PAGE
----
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Everyday Eden: A Potted History of the Suburban Garden
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For the working and lower middle classes fleeing cramped inner-city life, suburbia was a patch of paradise. For intellectuals such as HG Wells, Graham Greene and George Orwell it was where dreams went to die. For 80 per cent of the English, it’s now home.
Presenter Michael Collins chronicles the changing and surprisingly contentious landscape of the suburbs. The first – Hampstead Garden Suburb – was a social experiment with rules about hedge height and when to hang out washing.
During the Second World War, home owners dutifully dug up their lawns and sprouted cabbages, while in the 70s the new “Surbiton Class” became the butt of the joke in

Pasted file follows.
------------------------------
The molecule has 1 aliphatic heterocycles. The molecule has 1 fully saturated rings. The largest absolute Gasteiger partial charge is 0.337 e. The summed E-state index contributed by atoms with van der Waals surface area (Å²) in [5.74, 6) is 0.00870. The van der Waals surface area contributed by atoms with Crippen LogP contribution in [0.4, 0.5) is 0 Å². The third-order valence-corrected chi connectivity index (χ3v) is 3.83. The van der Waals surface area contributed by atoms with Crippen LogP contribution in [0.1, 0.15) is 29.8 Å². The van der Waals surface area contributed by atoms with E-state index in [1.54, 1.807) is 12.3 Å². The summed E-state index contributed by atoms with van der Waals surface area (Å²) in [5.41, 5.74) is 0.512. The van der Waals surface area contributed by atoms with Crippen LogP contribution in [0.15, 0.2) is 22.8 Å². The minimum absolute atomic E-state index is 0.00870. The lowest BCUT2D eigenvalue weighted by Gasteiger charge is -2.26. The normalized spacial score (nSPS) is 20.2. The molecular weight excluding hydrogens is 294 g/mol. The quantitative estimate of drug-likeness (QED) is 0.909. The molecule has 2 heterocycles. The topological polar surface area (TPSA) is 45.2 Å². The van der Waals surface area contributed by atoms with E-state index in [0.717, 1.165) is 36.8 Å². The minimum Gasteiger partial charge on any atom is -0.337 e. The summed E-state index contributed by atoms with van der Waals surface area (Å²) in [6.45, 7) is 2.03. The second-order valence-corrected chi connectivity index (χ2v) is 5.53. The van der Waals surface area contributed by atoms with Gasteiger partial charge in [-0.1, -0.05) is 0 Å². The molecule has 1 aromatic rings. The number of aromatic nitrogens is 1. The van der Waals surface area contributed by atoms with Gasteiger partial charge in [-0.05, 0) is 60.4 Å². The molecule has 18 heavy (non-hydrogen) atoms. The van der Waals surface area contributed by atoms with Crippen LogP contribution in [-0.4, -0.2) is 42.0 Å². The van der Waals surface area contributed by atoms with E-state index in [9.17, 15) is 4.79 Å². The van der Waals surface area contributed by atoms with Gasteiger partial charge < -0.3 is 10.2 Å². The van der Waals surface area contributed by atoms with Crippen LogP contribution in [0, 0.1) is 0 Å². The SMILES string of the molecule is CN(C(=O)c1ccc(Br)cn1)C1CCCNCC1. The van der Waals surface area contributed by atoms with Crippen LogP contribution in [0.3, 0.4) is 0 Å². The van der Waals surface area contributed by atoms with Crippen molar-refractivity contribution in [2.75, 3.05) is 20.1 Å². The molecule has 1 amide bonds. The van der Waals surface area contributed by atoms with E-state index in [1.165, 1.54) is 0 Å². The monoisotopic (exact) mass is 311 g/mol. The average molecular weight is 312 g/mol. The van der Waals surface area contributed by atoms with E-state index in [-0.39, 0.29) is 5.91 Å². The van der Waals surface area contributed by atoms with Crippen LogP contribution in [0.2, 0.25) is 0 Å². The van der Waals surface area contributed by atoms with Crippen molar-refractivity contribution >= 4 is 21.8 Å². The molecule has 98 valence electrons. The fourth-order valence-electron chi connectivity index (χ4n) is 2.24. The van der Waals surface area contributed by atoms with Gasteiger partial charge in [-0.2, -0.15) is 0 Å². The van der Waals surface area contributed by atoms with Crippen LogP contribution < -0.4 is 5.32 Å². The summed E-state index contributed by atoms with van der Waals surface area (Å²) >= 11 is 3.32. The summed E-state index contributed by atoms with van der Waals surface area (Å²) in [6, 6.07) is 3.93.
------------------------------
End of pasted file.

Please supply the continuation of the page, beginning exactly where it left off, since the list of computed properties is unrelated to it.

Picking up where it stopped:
The Good Life
Writer and historian Michael Collins examines the suburban garden as he travels around south London from Bexley to Bromley, and also visits Ingress Park in Kent, to explore what the horticultural havens mean to society. He begins by looking at the 1930s and how a cigarette company cashed in on the public's green-fingered ambitions by offering cards with tips on them, before revealing how flowers were sacrificed for crops during the wars. He then examines their transformation in the 1970s, due to the rise of garden centres, and how some 21st-century lawns are being made from artificial grass.
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